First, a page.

Stocksy

Is Your Relationship Just A Game? How To Make Sure He Isn't In It To Break Your Heart

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It’s amazing how easy some relationships seem when games aren’t involved — when you find one of those, you’re golden. It’s not like you’ve always been experienced in the world of relationships, and you probably used to (honestly, you probably still do) ask others for relationship advice when things seem murky, and not in accordance with the unspoken “dating rulebook.”

Have you passed the phase in which you follow these rules religiously? Maybe you ignore one or more of the rules — like the one in which you must wait three days before you call to ensure that you don’t come across as desperate — but you probably haven’t abandoned the rules completely.

In retrospect, these socially constructed rules hopefully seem as silly as they are: maybe they were intended to make the discourse of dating a more thrilling experience, but truly, they’re just for young fools haphazardly seeking love. Furthermore it was exhausting to constantly overanalyze what a guy may be thinking while projecting a disinterested, cool aura.

But, what’s the point in making a relationship work if both parties aren’t expressly invested? Why jump through all the hoops in the emotional circus just so you can potentially lose each other?

Here’s the deal: the more games you play, the better off you are staying single. Truthfully, you’re seeking to make something work while failing to see how destructive the relationship actually is -- that you may be hurting someone, robbing this person of the ability to trust someone ever again.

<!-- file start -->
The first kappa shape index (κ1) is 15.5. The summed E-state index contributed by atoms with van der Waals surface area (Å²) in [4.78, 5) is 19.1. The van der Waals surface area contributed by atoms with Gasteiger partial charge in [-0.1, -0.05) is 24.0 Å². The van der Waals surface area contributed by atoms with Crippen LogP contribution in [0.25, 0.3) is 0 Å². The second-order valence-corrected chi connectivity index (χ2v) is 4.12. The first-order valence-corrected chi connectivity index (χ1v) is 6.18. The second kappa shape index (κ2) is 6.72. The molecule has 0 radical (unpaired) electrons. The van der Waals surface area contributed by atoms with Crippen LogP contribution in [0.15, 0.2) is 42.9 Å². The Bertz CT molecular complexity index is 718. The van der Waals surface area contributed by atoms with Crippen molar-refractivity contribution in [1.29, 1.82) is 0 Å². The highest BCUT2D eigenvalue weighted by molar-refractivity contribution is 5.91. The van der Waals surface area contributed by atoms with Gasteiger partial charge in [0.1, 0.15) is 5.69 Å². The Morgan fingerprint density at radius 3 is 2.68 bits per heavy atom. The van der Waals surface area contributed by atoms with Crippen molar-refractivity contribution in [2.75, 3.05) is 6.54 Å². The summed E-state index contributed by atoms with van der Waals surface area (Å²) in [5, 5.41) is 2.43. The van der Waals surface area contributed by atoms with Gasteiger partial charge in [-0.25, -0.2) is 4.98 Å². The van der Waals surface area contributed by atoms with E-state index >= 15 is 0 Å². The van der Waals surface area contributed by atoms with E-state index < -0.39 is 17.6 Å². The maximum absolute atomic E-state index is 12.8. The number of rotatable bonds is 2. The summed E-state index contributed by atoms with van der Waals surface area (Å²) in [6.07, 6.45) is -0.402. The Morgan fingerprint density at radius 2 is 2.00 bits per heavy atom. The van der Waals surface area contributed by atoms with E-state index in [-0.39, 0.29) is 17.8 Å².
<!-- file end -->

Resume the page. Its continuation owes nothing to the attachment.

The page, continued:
Are you unsure if you’re involved in a union that might just be a big game? Check out these five considerations before categorizing whether or not your relationship is the real deal:

The first date went well — when’s the second one?

First dates are almost always anxiety-inducing. Is it going to be completely smooth or a disaster in which you check your watch every 10 minutes? Bring your A-game, because he’s probably going to decide within the first few minutes whether or not he’s legitimately interested. And subconsciously, you’re probably going to do the same thing. If you leave the date feeling as though it went amazingly, there’s a solid chance he felt same way — you’re likely on your way to a second date.

One [probably antiquated] entry from the “dating rulebook” is that the man should call the girl first so that she knows he’s interested. If a guy says he will call, let’s hope he’s a gentleman who follows through. Also, if he sends a text right as you two part ways after the date — even if it's just a short, “Thanks again for tonight, I hope to see you again.” — then you know for sure that you can absolutely expect a second date.

But this can mean something else as well: maybe he’s not interested, but wants to be nice so he doesn’t hurt your feelings. This is likely to lead to confusion and make the blow of rejection even tougher to stomach. So the rule: If you truly want to see this person again, be sincere and say what you mean. Be direct, ignore the rulebook and claim what is yours, rather than waiting around for him to decide.